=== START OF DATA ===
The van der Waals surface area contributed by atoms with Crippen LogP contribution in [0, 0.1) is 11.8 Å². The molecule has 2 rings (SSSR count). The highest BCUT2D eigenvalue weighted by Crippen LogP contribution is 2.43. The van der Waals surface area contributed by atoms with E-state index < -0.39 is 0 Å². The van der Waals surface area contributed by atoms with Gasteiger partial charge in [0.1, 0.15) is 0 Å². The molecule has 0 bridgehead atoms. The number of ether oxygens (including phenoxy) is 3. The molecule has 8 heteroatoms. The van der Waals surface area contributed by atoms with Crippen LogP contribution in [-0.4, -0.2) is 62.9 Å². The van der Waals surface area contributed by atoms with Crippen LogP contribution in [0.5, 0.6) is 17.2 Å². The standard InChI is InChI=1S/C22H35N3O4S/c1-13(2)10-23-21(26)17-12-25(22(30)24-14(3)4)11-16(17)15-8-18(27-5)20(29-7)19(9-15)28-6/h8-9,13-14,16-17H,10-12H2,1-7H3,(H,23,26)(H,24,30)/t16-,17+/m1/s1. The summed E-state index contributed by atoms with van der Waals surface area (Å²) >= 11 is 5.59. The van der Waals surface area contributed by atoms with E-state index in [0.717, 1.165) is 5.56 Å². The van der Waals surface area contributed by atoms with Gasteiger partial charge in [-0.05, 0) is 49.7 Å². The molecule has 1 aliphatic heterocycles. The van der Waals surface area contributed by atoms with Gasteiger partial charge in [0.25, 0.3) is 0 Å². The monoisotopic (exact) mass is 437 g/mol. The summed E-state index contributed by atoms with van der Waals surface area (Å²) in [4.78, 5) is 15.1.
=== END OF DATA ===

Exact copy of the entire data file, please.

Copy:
The van der Waals surface area contributed by atoms with Crippen LogP contribution in [0, 0.1) is 11.8 Å². The molecule has 2 rings (SSSR count). The highest BCUT2D eigenvalue weighted by Crippen LogP contribution is 2.43. The van der Waals surface area contributed by atoms with E-state index < -0.39 is 0 Å². The van der Waals surface area contributed by atoms with Gasteiger partial charge in [0.1, 0.15) is 0 Å². The molecule has 0 bridgehead atoms. The number of ether oxygens (including phenoxy) is 3. The molecule has 8 heteroatoms. The van der Waals surface area contributed by atoms with Crippen LogP contribution in [-0.4, -0.2) is 62.9 Å². The van der Waals surface area contributed by atoms with Crippen LogP contribution in [0.5, 0.6) is 17.2 Å². The standard InChI is InChI=1S/C22H35N3O4S/c1-13(2)10-23-21(26)17-12-25(22(30)24-14(3)4)11-16(17)15-8-18(27-5)20(29-7)19(9-15)28-6/h8-9,13-14,16-17H,10-12H2,1-7H3,(H,23,26)(H,24,30)/t16-,17+/m1/s1. The summed E-state index contributed by atoms with van der Waals surface area (Å²) >= 11 is 5.59. The van der Waals surface area contributed by atoms with E-state index in [0.717, 1.165) is 5.56 Å². The van der Waals surface area contributed by atoms with Gasteiger partial charge in [-0.05, 0) is 49.7 Å². The molecule has 1 aliphatic heterocycles. The van der Waals surface area contributed by atoms with Gasteiger partial charge in [0.25, 0.3) is 0 Å². The monoisotopic (exact) mass is 437 g/mol. The summed E-state index contributed by atoms with van der Waals surface area (Å²) in [4.78, 5) is 15.1.